Graphene’s benefits are opening possibilities in high-performance infrared (IR) imaging and spectroscopy. Researchers from the Graphene Flagship (the EU’s biggest ever research initiative), working at the University of Cambridge (UK), Emberion Ltd (UK), the Institute of Photonic Sciences (ICFO, Spain), Nokia UK and the University of Ioannina (Greece) have developed a graphene-based pyroelectric bolometer that detects infrared (IR) radiation by measuring tiny temperature changes with an ultra-high level of accuracy. The work, published in Nature Communications, demonstrates the highest reported temperature sensitivity for graphene-based uncooled thermal detectors, capable of resolving temperature changes down to a few tens of µK. Only a few nano-Watts of IR radiation power are required to produce such a small temperature variation in isolated devices, about 1000 times smaller than the IR power delivered to the detector by a human hand in close proximity.
The high sensitivity of the detector is of great use for spectroscopic applications beyond thermal imaging. With a high-performance graphene-based IR detector that gives a strong signal with less incident radiation, it is possible to isolate different parts of the IR spectrum. This is of key importance in security applications, where different materials—such as explosives—can be distinguished by their characteristic IR absorption or transmission spectra.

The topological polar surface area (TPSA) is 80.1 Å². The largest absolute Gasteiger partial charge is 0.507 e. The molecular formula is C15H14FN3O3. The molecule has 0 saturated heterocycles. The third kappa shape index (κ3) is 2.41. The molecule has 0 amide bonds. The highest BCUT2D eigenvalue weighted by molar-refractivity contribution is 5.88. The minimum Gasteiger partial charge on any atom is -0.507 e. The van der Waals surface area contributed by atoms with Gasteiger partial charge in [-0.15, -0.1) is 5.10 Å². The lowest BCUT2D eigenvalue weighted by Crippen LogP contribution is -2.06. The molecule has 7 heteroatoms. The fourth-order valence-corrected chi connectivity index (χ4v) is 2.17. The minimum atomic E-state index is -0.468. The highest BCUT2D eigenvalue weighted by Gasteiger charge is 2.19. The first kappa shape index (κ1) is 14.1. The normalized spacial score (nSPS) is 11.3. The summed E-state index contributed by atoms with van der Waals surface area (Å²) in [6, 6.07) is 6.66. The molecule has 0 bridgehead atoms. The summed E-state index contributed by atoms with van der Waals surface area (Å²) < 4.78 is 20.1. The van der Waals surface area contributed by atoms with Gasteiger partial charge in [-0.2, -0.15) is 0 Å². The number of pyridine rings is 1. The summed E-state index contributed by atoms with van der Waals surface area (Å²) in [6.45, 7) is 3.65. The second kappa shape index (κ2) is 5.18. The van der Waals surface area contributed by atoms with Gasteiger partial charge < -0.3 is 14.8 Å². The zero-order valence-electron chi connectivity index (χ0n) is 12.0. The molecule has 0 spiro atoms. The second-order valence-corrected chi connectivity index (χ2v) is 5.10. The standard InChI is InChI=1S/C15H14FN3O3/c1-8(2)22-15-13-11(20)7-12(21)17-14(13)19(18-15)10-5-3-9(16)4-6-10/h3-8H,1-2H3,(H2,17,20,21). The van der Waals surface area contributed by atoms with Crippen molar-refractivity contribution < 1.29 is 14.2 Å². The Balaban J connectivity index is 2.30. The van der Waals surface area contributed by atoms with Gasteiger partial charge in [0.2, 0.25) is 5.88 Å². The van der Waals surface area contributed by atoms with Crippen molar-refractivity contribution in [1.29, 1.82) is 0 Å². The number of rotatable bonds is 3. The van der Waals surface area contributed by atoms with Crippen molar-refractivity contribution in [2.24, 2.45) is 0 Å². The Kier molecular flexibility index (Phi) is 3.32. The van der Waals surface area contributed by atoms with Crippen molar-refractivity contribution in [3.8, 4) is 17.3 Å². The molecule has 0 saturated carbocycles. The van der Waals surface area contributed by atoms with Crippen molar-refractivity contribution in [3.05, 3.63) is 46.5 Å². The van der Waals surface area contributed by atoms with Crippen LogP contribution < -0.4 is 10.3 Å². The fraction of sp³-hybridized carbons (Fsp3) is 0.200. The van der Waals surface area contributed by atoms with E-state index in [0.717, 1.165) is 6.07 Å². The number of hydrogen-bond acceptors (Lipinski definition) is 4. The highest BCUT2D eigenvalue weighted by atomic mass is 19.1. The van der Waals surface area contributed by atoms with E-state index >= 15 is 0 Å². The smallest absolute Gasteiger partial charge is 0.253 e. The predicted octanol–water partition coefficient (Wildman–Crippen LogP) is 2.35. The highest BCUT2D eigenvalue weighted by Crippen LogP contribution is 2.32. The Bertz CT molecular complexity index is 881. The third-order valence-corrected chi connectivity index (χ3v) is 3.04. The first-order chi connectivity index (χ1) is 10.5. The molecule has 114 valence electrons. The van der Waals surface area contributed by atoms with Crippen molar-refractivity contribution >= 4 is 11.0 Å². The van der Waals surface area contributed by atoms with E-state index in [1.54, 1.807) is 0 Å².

Dr Alan Colli, Principal Engineer at Emberion and co-leader of the research, said: “With a higher sensitivity detector, one can restrict the large thermal band and still form an image using photons in a very narrow spectral range and do multi-spectral IR imaging. For security screening, there are specific signatures that materials emit or absorb in narrow bands. So, you want a detector that is trained in that narrow band. This can be useful while looking for explosives, hazardous substances, or anything of the sort.”
Typical IR photodetectors operate either via the pyroelectric effect, or as bolometers, which measure changes in resistance due to heating. The graphene-based pyroelectric bolometer combines both approaches with the excellent electrical properties of graphene, for maximum performance. Graphene acts as a built-in amplifier for the signal, removing the need for external transistors—meaning no losses from parasitic capacitance and remarkably low noise. The high conductivity of graphene also offers a convenient impedance matching with the external readout integrated circuit (ROIC) used to interface with the detector pixels and the recording device. With the continuous improvement in the quality of graphene (e.g., higher mobility), robust devices with an extended dynamic range (temperature range over which the device will operate reliably) can be fabricated while maintaining the same excellent temperature responsivity.